A last minute memo released by the Federal Student Aid Office reported that a coding error was corrected which miscalculated the percentage of student loan borrowers who have been able to repay the amount of principal owed on their student loans by at least $1 through certain periods (1, 3, 5, or 7 years) after graduation.
This metric is an important part of the College Scorecard program, which was created to give students and their families a series of measurements to evaluate whether or not a university would be a good investment. The program gives families more specific information than ever before about whether or not graduates are likely to pay back their federal student loans - private loans from lenders and banks weren't included..
The memo reiterated the importance of the Scorecard program while calling the corrected difference “modest.” But experts are crying foul play, both on the size of the impact of the data, the way this information changes the narrative about for-profit colleges, and by pointing out the suspicious timing of the announcement.
The Federal Student Aid Office called the miscalculation a “modest” error, but reporting from financial and education experts say that the error was quite substantial. In a Wall Street Journal opinion piece, it was reported that the three-year repayment rate had declined by 20 percentage points. That is a significant drop in the number of students across all institutions that have been able to decrease their student loan by at least $1 three years after graduation.
Critics have also pointed out that the regulations and new penalties imposed against for-profit colleges were largely based on the data collected through the College Scorecard program. The program concluded that nonprofit colleges were not failing the benchmark for the three year repayment plan while many for-profit colleges were. Recent regulations mean that for-profit colleges that fail the benchmark will have to offer a “buyer’s warning” in their marketing material.
Since nonprofit colleges were not failing this mark, the regulation concludes, it isn’t appropriate to force them to offer the same warnings.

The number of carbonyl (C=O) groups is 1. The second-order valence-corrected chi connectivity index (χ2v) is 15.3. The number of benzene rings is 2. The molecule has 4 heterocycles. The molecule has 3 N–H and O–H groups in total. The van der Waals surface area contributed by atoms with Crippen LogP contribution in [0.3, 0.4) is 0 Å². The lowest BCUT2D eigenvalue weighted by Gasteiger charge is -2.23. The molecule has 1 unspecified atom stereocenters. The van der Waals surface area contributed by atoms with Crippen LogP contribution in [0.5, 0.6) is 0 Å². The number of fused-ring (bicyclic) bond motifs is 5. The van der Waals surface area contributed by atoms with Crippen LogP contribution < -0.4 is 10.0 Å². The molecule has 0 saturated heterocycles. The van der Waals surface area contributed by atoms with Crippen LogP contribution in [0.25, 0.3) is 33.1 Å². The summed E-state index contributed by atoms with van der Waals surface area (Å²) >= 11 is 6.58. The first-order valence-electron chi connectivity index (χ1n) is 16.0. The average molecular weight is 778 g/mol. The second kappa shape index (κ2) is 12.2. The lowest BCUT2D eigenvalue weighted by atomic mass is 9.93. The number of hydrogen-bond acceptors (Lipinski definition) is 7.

However, with the error being corrected, many nonprofits, including many historically black colleges and universities, fail the metric as well. If that data was inaccurate, there’s little to no justification to penalize a for-profit college with a low score without putting all other colleges through the same regulation.
The last minute nature of the press release has critics speculating that this “error” may not have been discovered if Hillary Clinton had won the election. If Clinton, who pledged to continue fighting against for-profit colleges, had been leading the new administration’s Department of Education, it would stand to gain the same public favor from the miscalculated data that the Obama administration did. By imposing sanctions on for-profit colleges based on faulty data, the Obama administration gave the appearance of helping students while in reality harming for-profit colleges and providing students with inaccurate data.
Whether the error was a secret or not, it is very certain that the Trump administration would be likely to uncover the error. Perhaps, many commentators are saying, it was simply better policy for the department to correct their mistake and take credit for their internal auditing skills rather than allow Trump a “gotcha” moment.
How can it be possible that a student can avoid defaulting on their loans yet fail to reduce the amount they owe by at least $1? It seems obvious that a person making regular payments on a loan ought to make some progress eventually, particularly after 3 years. This problem is the result of high loan amounts, high interest rates, and low payment options.
The average student loan debt is around $37,172. Although student loan rates for new loans are lower than years prior, a rate of 3.76% means a monthly debt accrual of about $89 a month. A wide range of repayment plans based on income and financial standing can give borrowers payments lower than that amount, even down to a monthly payment of $0.
The lower payment might feel like immediate relief for borrowers struggling under huge monthly payments, but that interest doesn’t go away. It just gets compounded onto the loan and the amount of money owed climbs higher and higher unchecked.
A default rate tells us how many people have not been able to make payments on their student loan for a longer period of time, but the three year repayment rate tells a different story. Instead of borrowers who have given up trying to make payments, we have a higher rate of individuals making payments that will never actually decrease the amount of money they owe.